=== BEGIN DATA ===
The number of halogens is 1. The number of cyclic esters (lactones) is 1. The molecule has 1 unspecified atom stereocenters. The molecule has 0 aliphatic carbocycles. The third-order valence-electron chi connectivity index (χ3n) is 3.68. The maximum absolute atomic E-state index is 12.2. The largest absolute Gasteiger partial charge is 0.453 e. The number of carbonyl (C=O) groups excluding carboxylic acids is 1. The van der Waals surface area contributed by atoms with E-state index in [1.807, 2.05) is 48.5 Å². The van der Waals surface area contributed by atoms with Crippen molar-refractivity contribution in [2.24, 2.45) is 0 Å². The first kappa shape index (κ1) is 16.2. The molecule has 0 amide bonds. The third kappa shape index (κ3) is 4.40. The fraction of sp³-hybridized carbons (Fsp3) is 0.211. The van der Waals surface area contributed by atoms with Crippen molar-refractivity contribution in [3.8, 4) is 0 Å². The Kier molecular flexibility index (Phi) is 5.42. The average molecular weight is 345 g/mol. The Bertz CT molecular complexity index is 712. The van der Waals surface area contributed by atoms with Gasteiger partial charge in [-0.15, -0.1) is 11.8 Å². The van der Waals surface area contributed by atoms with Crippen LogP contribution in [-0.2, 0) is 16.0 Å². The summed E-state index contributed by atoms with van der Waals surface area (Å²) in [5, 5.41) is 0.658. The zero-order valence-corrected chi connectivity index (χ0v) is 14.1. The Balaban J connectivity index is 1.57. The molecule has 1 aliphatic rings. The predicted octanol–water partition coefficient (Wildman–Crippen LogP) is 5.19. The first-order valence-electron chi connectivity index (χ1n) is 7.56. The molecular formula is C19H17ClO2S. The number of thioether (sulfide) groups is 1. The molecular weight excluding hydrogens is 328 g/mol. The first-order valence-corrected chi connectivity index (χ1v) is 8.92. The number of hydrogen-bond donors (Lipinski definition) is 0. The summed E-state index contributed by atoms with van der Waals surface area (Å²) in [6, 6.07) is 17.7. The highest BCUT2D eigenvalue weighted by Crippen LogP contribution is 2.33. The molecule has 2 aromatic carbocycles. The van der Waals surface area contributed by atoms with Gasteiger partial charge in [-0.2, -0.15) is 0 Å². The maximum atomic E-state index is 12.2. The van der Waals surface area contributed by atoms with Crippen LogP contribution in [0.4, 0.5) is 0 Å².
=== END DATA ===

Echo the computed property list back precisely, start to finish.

The number of halogens is 1. The number of cyclic esters (lactones) is 1. The molecule has 1 unspecified atom stereocenters. The molecule has 0 aliphatic carbocycles. The third-order valence-electron chi connectivity index (χ3n) is 3.68. The maximum absolute atomic E-state index is 12.2. The largest absolute Gasteiger partial charge is 0.453 e. The number of carbonyl (C=O) groups excluding carboxylic acids is 1. The van der Waals surface area contributed by atoms with E-state index in [1.807, 2.05) is 48.5 Å². The van der Waals surface area contributed by atoms with Crippen molar-refractivity contribution in [2.24, 2.45) is 0 Å². The first kappa shape index (κ1) is 16.2. The molecule has 0 amide bonds. The third kappa shape index (κ3) is 4.40. The fraction of sp³-hybridized carbons (Fsp3) is 0.211. The van der Waals surface area contributed by atoms with Crippen molar-refractivity contribution in [3.8, 4) is 0 Å². The Kier molecular flexibility index (Phi) is 5.42. The average molecular weight is 345 g/mol. The Bertz CT molecular complexity index is 712. The van der Waals surface area contributed by atoms with Gasteiger partial charge in [-0.15, -0.1) is 11.8 Å². The van der Waals surface area contributed by atoms with Crippen LogP contribution in [-0.2, 0) is 16.0 Å². The summed E-state index contributed by atoms with van der Waals surface area (Å²) in [5, 5.41) is 0.658. The zero-order valence-corrected chi connectivity index (χ0v) is 14.1. The Balaban J connectivity index is 1.57. The molecule has 1 aliphatic rings. The predicted octanol–water partition coefficient (Wildman–Crippen LogP) is 5.19. The first-order valence-electron chi connectivity index (χ1n) is 7.56. The molecular formula is C19H17ClO2S. The number of thioether (sulfide) groups is 1. The molecular weight excluding hydrogens is 328 g/mol. The first-order valence-corrected chi connectivity index (χ1v) is 8.92. The number of hydrogen-bond donors (Lipinski definition) is 0. The summed E-state index contributed by atoms with van der Waals surface area (Å²) in [6, 6.07) is 17.7. The highest BCUT2D eigenvalue weighted by Crippen LogP contribution is 2.33. The molecule has 2 aromatic carbocycles. The van der Waals surface area contributed by atoms with Gasteiger partial charge in [-0.2, -0.15) is 0 Å². The maximum atomic E-state index is 12.2. The van der Waals surface area contributed by atoms with Crippen LogP contribution in [0.4, 0.5) is 0 Å².